I am currently trying to write a second paper based on my PhD research. This is presenting me with two challenges: the first is that I don’t really want to write anything more about the PhD research, and the other is working out how to successfully slice one paper out of such a massive piece of thinking and writing.
To start with challenge one: being, by now, a bit ‘over’ the PhD. I have written elsewhere on this blog about how unproductive last year – post-PhD year 1 – was in terms of writing and sending off papers developed out of my PhD research. In the midst of the year full of work, kids, work, life and more work there seemed to be space to think, and scribble, but no space for the kind of sustained and focused thinking, reading and writing required to produce a solid journal article, or two. That is, I didn’t make any space, largely because that space was constrained in so many ways, and I just didn’t have emotional or mental reserves to draw on after a very intense three-year PhD period. So, the unproductiveness was a time and space thing, for sure. But now that I have time, and space, I am finding that part of the unproductiveness is that writing papers that slice up my big PhD argument into smaller pieces is somewhat unappealing to me. I have already written about all of that, in the thesis. I want to write about new things now – newer insights that have continued to emerge from that research, post-PhD. My supervisor said to me last year that I think I have actually told everyone about my research and its value, but I have not really done so because I have not written it up and sent it to journals, and that work is worth doing as a starting point for writing and thinking about the newer ideas, insights, research, and applications of the theory in my work. She is right about this. But it doesn’t make writing these papers feel more valuable, or more engaging. Do I just plod on and write the damn things, or do I choose a different path here?
This brings me to my second challenge: if I decide to plod on and write the damn things, what do I write about? There are sub-sets of data within the larger set that I can think about focusing in on, to make smaller, simpler arguments that can be made in 6000 words. The theory is now clear enough to me that I can see how to reshape it into just what I need to make one or two separate arguments with smaller sub-sets of data. I can see, basically, at least one or two more papers that I could write. But, in writing the first paper, which I did earlier this year, I found that while it started with my PhD data and theoretical framework, the argument I made was not one I made explicitly in my PhD. The argument was one I made in my feedback to one of the departments I worked with to generate the data – a smaller argument made to illustrate the usefulness of my approach to researching teaching and learning in relation to their departmental (and the university’s) teaching and learning priorities and goals. Thus, the paper was kind of drawn out of the PhD and kind of new. So, while I can see theory, data and even literature I drew on in the PhD as being helpful to me in writing papers, I can’t actually see myself slicing up my PhD argument as successfully: what feels more authentic and less forced is using the theory, methodology, data and some of the relevant literature to make re-tooled and updated arguments that more usefully illustrate to a wider audience the potential value of my research. Therefore, I plod on, but not to just write something, anything, from the PhD. I want to use it as a springboard to make different kinds of arguments that I couldn’t necessarily make in the PhD because, perhaps, they were too small and too focused in, and not ‘big’ enough.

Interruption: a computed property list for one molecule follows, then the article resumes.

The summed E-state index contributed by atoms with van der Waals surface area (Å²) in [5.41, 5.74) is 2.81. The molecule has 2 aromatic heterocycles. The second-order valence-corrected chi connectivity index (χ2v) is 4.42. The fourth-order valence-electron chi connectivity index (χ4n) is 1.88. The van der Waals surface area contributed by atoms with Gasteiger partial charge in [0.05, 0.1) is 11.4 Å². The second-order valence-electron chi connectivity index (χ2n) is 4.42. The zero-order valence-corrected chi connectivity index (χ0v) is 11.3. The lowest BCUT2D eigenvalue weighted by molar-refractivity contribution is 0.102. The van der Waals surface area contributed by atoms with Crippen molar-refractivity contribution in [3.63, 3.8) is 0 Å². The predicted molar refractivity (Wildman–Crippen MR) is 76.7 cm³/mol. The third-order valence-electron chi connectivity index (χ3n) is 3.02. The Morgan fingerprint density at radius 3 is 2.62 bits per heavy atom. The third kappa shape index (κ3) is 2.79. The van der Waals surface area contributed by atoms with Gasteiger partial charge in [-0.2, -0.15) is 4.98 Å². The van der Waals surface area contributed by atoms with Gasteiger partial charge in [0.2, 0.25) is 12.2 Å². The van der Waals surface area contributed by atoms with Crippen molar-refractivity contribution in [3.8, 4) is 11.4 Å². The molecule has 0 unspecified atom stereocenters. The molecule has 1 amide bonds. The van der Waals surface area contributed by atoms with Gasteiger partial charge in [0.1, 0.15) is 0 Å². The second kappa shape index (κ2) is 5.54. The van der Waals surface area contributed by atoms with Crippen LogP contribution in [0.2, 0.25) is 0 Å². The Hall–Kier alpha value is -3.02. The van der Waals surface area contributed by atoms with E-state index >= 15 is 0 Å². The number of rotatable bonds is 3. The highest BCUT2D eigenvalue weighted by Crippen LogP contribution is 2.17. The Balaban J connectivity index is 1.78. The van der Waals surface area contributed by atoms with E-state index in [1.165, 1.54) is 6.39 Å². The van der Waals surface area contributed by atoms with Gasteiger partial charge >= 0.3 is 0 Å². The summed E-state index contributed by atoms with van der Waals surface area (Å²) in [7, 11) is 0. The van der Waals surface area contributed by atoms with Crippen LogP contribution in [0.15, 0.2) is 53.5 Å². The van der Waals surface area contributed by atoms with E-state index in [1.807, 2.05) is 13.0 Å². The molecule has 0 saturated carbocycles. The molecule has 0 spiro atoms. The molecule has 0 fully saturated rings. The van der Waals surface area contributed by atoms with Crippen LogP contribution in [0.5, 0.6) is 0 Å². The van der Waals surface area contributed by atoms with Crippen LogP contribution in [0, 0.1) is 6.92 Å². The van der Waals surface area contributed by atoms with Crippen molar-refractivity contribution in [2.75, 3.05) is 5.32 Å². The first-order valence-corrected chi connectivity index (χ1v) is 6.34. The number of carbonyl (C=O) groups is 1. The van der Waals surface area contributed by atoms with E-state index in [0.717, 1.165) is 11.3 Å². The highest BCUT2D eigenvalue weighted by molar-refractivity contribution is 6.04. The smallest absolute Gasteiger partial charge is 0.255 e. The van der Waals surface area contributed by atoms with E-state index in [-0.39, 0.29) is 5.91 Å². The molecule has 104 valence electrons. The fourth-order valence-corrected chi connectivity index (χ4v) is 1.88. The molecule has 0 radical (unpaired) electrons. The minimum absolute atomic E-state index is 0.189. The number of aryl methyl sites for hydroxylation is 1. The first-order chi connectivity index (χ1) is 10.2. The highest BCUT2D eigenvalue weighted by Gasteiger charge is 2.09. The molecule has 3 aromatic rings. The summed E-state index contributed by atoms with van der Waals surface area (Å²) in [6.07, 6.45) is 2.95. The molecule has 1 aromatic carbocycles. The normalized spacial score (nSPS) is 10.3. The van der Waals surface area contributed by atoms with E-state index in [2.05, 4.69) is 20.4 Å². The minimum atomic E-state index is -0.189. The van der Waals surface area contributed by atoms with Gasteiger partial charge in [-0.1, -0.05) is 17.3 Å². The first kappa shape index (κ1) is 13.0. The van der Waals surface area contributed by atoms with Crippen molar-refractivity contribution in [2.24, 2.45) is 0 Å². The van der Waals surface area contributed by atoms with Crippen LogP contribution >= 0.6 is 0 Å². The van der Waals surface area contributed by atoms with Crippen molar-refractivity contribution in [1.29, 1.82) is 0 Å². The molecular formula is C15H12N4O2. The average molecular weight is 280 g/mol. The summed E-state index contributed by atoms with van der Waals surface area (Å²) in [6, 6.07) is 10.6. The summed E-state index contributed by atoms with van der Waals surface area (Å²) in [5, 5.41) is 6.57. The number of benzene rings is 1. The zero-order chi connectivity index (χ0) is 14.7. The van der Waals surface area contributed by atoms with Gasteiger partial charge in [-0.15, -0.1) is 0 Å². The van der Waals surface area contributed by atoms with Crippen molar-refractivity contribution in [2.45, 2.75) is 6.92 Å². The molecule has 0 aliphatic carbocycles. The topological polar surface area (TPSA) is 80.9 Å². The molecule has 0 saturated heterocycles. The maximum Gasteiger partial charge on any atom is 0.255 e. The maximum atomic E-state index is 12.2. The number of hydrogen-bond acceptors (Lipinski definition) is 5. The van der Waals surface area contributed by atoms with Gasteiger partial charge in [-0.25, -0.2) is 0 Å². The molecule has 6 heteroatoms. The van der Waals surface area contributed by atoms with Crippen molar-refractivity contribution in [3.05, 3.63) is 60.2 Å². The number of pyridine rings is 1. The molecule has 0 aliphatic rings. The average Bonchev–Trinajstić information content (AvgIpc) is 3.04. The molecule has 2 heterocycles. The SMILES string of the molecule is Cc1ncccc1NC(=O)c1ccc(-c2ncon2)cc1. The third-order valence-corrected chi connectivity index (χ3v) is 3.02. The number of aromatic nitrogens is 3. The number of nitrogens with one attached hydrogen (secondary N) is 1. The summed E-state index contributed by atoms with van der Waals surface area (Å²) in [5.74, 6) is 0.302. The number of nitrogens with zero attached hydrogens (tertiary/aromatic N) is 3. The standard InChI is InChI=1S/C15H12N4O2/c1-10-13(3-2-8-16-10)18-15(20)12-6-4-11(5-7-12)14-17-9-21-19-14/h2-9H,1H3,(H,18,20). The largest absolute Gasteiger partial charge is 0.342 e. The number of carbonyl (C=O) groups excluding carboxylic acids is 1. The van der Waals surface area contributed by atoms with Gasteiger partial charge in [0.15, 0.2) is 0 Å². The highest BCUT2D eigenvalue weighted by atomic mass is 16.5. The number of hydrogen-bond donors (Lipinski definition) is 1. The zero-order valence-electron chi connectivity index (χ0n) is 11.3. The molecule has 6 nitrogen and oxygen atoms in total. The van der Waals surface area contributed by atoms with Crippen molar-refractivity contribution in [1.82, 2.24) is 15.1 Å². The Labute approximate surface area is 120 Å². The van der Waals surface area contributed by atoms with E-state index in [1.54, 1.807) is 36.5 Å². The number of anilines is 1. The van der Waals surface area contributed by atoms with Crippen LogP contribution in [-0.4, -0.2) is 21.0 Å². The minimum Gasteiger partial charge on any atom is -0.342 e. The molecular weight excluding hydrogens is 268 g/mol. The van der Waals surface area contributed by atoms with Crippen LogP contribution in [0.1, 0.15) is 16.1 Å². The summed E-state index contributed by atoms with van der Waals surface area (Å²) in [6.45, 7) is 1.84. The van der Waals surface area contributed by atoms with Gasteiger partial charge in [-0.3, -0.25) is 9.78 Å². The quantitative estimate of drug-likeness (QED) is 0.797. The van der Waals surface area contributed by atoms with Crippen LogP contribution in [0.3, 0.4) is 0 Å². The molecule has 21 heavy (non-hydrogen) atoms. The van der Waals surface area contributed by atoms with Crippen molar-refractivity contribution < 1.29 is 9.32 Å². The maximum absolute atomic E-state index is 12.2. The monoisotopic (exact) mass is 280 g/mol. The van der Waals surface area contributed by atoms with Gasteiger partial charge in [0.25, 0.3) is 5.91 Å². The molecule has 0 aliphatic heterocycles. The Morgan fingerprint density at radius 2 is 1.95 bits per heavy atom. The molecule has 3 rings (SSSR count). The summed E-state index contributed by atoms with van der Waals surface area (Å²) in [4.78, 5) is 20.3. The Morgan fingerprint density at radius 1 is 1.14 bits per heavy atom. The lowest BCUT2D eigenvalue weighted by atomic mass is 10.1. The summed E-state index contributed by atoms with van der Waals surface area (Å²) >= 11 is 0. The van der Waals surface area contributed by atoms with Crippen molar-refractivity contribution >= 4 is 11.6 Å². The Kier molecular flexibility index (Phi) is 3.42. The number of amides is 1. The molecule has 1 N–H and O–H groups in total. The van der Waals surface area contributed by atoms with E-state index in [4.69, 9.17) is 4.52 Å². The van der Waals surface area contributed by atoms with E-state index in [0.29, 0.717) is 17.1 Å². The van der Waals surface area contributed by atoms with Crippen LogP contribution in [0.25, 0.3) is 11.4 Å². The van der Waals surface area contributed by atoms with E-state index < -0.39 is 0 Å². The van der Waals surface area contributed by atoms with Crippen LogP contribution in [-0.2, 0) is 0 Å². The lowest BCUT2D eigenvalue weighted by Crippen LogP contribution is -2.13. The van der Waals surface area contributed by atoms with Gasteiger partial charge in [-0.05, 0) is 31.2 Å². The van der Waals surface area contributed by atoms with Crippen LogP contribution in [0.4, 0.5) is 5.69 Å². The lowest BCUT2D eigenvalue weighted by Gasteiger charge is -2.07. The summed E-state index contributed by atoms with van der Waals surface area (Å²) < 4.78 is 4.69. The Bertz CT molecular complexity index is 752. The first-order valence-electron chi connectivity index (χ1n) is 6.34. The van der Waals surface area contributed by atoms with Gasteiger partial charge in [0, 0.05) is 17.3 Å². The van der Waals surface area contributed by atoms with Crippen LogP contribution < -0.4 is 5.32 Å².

Maybe I am not going about this the ‘right’ way if there even is a right way to publish out of your PhD thesis, particularly the ‘big-book’ kind I wrote. But I am finding that the logics that underpin writing a thesis, and the logics that underpin writing a journal article are quite different, particularly in terms of what counts as making an argument and why you do it. When we publish, we do so to share our research with our peers, to build on research already out there in our field, to challenge that research perhaps, and to offer new ideas, perspectives, methodologies and so on. The arguments we make need to be smaller and tend to develop over time, through several papers and research projects that may well be aligned or cumulative. When we write a PhD thesis we are not doing so with sharing the whole thesis with a large audience in mind. We are, really, writing a very big exam paper because the PhD thesis is something we write to gain a qualification, a title, different status in the academy. We write it to prove that we are capable of doing the kind of research we will then go on to write about in all the papers, chapters, books, articles and so on that we will write over the course of a fairly typical academic career. The argument we make is not big, but there is no sense that we will be writing more than one thesis, so the larger argument tends to be broader in nature than all the smaller sub-arguments that can be implied or subsumed within it. I am finding that it is these sub-arguments – some made in the thesis but several left unmade but hinted at – that I am more able to write about coming out of the PhD. They fit the logic of writing for publication more easily, and these papers, while still a slog not least because I have to add more reading to the already long PhD reading list, feel more authentic, less forced, and more like valuable contributions to my field.
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